Gender medicine: human male and female endothelial cells are different
All the common cardiovascular risk factors (smoking, hypercholesterolemia, hypertension, obesity, diabetes) trigger an impairment in endothelial function with a decrease in nitric oxide (NO) formation due to a reduced endothelial Nitric Oxide Synthase (eNOS) activity. NO plays important roles in the control of several endothelial functions such as vessel dilation, leukocyte adhesion, platelet aggregation, and angiogenesis. By independently studying human male and female endothelial cells, this study demonstrates that female endothelial cells express higher eNOS levels that are associated to a higher NO production. The female capability to generate more NO than the male counterpart may be implicated in the protection against cardiovascular diseases characterizing the young female population.
Interestingly, the increased female eNOS expression is already present at birth, thus suggesting an inborn genetic/epigenetic regulation of this feature, and supporting the hypothesis that endothelial cells have a sex.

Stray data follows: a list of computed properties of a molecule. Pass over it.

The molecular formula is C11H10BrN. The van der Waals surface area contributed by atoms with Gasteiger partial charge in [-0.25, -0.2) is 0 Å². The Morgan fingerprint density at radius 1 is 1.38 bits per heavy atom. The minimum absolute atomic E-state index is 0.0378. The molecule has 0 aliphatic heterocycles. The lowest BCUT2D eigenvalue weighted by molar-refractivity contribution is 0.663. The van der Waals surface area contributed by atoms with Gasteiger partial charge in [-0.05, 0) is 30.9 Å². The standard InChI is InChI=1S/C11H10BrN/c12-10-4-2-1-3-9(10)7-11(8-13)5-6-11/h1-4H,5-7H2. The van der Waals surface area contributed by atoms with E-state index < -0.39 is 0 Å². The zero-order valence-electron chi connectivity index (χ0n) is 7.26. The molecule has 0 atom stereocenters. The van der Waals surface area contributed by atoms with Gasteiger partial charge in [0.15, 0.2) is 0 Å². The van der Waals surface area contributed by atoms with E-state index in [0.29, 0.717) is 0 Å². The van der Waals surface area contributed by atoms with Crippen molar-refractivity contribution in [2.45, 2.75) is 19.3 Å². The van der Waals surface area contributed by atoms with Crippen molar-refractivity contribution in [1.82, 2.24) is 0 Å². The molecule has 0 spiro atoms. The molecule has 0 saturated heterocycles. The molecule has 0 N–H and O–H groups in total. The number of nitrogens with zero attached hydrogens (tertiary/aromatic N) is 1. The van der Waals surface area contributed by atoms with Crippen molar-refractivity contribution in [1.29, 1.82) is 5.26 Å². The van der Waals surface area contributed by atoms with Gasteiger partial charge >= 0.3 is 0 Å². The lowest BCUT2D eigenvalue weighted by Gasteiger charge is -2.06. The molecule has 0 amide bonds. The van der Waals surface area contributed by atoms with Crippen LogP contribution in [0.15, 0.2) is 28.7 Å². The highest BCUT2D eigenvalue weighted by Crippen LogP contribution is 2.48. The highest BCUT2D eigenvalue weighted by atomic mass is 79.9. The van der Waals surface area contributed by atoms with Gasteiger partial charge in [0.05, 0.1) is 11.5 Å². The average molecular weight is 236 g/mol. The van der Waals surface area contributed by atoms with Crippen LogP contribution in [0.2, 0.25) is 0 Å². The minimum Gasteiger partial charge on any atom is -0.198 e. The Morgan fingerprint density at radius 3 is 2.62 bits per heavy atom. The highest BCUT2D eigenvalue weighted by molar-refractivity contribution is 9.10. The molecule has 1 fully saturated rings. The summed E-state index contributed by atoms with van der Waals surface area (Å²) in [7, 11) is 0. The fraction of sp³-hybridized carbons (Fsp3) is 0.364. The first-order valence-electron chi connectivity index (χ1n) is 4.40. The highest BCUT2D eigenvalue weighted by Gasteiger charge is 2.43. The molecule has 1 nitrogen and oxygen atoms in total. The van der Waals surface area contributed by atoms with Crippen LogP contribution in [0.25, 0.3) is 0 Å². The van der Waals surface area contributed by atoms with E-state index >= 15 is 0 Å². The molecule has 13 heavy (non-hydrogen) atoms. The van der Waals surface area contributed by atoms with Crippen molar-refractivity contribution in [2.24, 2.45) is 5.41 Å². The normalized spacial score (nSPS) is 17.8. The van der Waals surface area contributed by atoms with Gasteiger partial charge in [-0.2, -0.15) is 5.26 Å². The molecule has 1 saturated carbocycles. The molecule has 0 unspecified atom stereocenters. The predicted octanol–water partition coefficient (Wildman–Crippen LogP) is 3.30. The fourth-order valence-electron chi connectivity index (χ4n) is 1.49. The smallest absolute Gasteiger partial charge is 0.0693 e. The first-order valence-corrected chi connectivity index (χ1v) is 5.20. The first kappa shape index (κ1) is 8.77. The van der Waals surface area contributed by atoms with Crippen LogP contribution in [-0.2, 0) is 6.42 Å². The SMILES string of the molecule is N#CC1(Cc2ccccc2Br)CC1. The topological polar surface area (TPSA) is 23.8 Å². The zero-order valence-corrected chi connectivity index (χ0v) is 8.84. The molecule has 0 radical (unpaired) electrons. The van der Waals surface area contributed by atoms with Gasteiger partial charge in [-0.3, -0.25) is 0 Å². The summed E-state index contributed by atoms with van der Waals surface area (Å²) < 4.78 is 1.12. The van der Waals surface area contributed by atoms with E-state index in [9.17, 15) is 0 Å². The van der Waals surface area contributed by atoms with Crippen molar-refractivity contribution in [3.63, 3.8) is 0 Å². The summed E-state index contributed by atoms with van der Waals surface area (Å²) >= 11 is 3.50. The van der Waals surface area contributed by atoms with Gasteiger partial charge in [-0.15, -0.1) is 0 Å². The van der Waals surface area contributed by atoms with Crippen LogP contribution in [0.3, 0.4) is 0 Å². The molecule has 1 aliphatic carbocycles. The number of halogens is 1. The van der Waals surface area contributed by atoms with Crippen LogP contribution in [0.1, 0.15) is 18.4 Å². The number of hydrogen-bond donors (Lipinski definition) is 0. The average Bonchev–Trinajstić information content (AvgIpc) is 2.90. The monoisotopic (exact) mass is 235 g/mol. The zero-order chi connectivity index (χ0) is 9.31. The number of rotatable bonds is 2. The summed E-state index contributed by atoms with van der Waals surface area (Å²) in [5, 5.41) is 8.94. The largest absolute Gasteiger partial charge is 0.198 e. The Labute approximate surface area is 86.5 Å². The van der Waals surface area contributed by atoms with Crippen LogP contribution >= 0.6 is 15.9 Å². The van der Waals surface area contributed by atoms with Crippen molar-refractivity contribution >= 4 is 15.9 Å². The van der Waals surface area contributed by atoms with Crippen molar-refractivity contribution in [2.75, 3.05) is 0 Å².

Biological sex is still under investigated in preclinical and in vitro experiments, even when sex-dependent pathologies are studied. Our results, providing new insights in sex-specific properties of endothelial cells, may implement sex-related differences into health care strategies. A better understanding of endothelial cell dimorphisms and of their mechanisms may further suggest new targets for the design of more precise preventive and therapeutic strategies for diseases associated to an impaired endothelial function.
Sex-specific eNOS activity and function in human endothelial cells.
Sci Rep. 2017 Aug 29;7(1):9612. doi: 10.1038/s41598-017-10139-x.